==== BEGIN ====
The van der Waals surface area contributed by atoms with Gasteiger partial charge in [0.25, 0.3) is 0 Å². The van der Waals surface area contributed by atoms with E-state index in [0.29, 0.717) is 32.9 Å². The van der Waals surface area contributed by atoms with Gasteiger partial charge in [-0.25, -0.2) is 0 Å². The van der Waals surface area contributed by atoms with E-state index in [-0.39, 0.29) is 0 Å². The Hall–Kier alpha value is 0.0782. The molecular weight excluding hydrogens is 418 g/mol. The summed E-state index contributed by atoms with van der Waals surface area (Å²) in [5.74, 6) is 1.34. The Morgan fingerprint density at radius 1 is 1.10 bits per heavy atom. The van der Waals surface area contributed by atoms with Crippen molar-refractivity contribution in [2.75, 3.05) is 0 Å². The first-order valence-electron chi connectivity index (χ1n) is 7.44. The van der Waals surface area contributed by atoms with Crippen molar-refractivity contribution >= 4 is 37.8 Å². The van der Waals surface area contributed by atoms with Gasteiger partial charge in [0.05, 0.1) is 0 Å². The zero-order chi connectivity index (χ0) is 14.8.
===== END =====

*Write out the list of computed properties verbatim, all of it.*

The van der Waals surface area contributed by atoms with Gasteiger partial charge in [0.25, 0.3) is 0 Å². The van der Waals surface area contributed by atoms with E-state index in [0.29, 0.717) is 32.9 Å². The van der Waals surface area contributed by atoms with Gasteiger partial charge in [-0.25, -0.2) is 0 Å². The van der Waals surface area contributed by atoms with E-state index in [-0.39, 0.29) is 0 Å². The Hall–Kier alpha value is 0.0782. The molecular weight excluding hydrogens is 418 g/mol. The summed E-state index contributed by atoms with van der Waals surface area (Å²) in [5.74, 6) is 1.34. The Morgan fingerprint density at radius 1 is 1.10 bits per heavy atom. The van der Waals surface area contributed by atoms with Crippen molar-refractivity contribution in [2.75, 3.05) is 0 Å². The first-order valence-electron chi connectivity index (χ1n) is 7.44. The van der Waals surface area contributed by atoms with Crippen molar-refractivity contribution >= 4 is 37.8 Å². The van der Waals surface area contributed by atoms with Gasteiger partial charge in [0.05, 0.1) is 0 Å². The zero-order chi connectivity index (χ0) is 14.8.